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Telok Kurau murder trial: Maid accused of killing employer gave police statement 'under oppression', defence claims

Telok Kurau murder trial: Maid accused of killing employer gave police statement 'under oppression', defence claims

Police officers at the scene of the murder in Telok Kurau. (Photo: Xabryna Kek)

SINGAPORE: An Indonesian maid accused of murdering her employer and stabbing the late woman's husband gave a police statement "under oppression", the defence claimed on Tuesday (Aug 13).

Lawyer Mohamed Muzammil Mohamed, who was appointed by the Indonesian embassy, told the court that Daryati had been feeling nauseous and giddy and did not give the statement voluntarily.

Daryati, who turns 27 tomorrow, is contesting a charge of murdering her 59-year-old employer Seow Kim Choo in her Telok Kurau home on Jun 7, 2016, after two months of working for her.

She allegedly stabbed and cut her nearly 100 times after weeks of planning, recorded in her diary. According to the prosecution, she was homesick and longing for her lover in Hong Kong.

She is also accused of stabbing Madam Seow's husband, Mr Ong Thiam Soon, when he broke into the locked washroom to check on his wife.

Tuesday's hearing opened with an ancillary hearing into a statement Daryati gave to Inspector Mahathir Mohamad on Jun 8, 2016, a day after the incident.

Mr Mahathir, who is now Assistant Superintendent of Police, told the court that he had gone to Changi General Hospital, where Daryati was held.

He took a statement from her, speaking to her in her native Indonesian, after a doctor conducted a medical examination on her.

According to Mr Mahathir, Daryati had a "normal" demeanour and was cooperative, sobbing at times.

She was in a position to give a statement, he said, as he had asked her before and during statement-taking, whether she was "OK to give a statement" and she said she was.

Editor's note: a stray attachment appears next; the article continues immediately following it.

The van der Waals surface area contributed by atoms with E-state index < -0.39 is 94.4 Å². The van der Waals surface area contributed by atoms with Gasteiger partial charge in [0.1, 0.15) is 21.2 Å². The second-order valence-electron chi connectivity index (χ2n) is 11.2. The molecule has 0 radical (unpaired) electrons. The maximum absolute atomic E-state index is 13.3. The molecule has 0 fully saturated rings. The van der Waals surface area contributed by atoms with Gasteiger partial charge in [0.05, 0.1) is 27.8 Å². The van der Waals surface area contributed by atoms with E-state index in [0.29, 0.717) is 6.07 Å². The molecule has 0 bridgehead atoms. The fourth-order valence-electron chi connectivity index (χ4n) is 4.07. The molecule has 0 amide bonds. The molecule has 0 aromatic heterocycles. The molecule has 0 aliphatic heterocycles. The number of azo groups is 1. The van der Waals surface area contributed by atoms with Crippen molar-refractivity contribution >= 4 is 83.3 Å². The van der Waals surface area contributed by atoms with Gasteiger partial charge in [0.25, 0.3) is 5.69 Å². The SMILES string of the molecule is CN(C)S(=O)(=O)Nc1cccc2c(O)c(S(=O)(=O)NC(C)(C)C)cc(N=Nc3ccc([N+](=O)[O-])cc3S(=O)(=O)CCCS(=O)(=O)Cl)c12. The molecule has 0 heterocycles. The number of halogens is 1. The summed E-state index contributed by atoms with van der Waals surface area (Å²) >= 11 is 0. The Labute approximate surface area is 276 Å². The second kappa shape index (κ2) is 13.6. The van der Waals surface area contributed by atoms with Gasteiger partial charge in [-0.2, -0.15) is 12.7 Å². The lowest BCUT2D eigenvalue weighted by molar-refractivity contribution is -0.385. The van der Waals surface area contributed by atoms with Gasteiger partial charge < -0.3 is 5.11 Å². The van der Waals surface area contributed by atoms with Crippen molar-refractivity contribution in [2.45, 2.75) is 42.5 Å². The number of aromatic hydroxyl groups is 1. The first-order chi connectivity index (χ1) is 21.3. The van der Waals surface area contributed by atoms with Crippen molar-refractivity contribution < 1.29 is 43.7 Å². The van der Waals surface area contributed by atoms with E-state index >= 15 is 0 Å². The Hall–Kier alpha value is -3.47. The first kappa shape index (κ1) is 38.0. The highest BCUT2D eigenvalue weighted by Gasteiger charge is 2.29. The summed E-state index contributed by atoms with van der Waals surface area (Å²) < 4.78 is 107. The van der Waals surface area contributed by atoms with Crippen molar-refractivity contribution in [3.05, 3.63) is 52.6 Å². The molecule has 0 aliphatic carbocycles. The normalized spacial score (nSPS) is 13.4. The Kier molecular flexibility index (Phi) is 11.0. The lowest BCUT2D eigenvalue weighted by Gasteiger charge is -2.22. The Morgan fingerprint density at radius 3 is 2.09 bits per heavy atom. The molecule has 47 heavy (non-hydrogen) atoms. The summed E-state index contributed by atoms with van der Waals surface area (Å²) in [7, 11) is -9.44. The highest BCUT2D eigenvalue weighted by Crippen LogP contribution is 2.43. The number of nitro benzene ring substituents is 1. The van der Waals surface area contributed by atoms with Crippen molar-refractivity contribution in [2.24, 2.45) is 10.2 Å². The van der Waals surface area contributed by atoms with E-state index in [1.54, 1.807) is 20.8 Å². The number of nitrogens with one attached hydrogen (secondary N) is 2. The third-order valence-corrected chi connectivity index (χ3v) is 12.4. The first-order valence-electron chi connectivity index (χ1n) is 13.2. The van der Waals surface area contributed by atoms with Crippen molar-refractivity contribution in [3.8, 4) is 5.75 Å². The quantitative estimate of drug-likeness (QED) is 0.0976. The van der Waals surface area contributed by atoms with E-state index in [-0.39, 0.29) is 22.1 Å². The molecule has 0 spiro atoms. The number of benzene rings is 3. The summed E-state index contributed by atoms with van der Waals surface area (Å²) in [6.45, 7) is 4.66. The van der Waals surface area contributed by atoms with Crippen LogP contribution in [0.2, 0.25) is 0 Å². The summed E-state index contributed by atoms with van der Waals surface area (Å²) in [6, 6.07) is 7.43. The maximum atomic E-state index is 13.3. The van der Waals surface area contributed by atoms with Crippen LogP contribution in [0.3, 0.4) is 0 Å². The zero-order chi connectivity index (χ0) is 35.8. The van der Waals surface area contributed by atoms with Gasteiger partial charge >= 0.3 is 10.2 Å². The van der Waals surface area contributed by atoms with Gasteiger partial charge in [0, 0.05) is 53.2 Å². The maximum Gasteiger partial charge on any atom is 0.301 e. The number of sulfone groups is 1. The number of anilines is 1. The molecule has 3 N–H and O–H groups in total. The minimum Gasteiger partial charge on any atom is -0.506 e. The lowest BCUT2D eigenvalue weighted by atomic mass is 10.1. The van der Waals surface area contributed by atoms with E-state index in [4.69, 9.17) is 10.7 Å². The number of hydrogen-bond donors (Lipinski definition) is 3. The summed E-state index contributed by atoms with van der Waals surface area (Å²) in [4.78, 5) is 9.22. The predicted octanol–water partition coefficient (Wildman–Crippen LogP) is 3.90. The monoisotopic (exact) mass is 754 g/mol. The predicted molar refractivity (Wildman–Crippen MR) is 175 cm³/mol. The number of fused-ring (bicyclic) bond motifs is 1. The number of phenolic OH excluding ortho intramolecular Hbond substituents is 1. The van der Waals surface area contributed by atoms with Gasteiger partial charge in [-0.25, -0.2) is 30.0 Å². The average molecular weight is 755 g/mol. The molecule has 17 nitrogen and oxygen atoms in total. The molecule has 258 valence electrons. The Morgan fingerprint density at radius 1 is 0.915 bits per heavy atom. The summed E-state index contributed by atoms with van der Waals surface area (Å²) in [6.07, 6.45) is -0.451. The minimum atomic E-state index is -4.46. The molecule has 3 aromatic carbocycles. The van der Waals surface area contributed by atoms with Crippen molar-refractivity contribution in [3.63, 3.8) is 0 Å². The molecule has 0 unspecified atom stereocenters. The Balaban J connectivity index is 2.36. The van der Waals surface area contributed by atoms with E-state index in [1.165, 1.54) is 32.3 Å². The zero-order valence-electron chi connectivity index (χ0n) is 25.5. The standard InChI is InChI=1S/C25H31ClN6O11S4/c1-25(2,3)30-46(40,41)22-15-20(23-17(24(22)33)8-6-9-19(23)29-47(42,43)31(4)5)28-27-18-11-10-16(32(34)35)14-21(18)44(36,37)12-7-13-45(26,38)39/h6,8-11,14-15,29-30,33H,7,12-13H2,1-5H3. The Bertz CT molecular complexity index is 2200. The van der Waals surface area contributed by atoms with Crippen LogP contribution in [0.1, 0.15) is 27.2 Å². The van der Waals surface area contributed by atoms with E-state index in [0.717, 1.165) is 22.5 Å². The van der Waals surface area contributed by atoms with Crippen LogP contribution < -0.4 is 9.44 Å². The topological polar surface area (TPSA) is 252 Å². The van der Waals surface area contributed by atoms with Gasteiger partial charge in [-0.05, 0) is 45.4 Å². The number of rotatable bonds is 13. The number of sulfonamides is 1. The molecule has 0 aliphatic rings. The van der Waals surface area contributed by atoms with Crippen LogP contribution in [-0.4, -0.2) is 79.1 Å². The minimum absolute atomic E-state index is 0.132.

Defence counsel Mr Muzammil challenged the statement, saying his client had been giddy and nauseous at the time.

He cited the statements of two prosecution witnesses, who said Daryati sustained deep cuts on her palms, complained of pain and said that she had "banged her head on the toilet sink" while in the ambulance.

She was also crying and complained of giddiness and nausea to the paramedics.

"That was her condition when she was conveyed from Telok Kurau, the scene of the incident, to CGH on Jun 7," said Mr Muzammil.

Mr Muzammil put it to Mr Mahathir that his client was "not medically fit" to give a statement to him.

"I put it to you that you had taken upon yourself to interview and record a statement from Daryati without even referring to the doctor in charge to confirm if she was medically fit to undergo such an exercise conducted by you," said the lawyer.

The police officer disagreed.

"I further put it to you that the statement she gave to you was not voluntary as she was under a state of oppression," Mr Muzammil added.

"She was suffering from pain of the injuries suffered by her, she was still having giddiness when her head knocked onto the toilet sink, and she still had the feeling of nausea when you recorded the statement from her," he said.

In response, the police officer said he had interviewed Daryati at about 12.30pm on Jun 8, hours after the incident the night before, and that "ample medical assistance" was given to her in this time.


Mr Mahathir was also questioned on whether he had helped Daryati apply her thumbprint to documents, as a medical examination had found that she was unable to move her thumb due to pain.

"There's a difference between a medical examination and appending a person's thumbprint," the officer said in response to the defence lawyer's questions. "Being medically examined would require a lot of movement. Appending a thumbprint is merely putting it (there)."

He maintained that Daryati had not complained to him of nausea and that she had raised the issue with him, he would have stopped the statement-taking process and referred her to medical staff.

The defence also questioned Mr Mahathir on why a male photographer had been assigned to take pictures of Daryati, as photos taken of her included pictures of injuries on her neck and left breast.

"What do you think of a young girl having her breast photographed by a male photographer?" Mr Muzammil questioned. He asked the officer whether he thought it was "very distasteful" for Daryati to have a "sensitive part" of her body photographed by a man.

"Your honour, these are all professionally done, in the presence of a female police officer," replied Mr Mahathir, saying that the injuries "needed to be photographed".

When asked why he had not assigned a female police photographer the job, Mr Mahathir said he had "just activated the duty officer of the forensic management branch".

The ancillary hearing is expected to continue for the rest of the week.

If found guilty of murder with the intention of causing death, she faces the death penalty.

A second charge of attempted murder of Mr Ong has been stood down.

Source: CNA/ll(hm)


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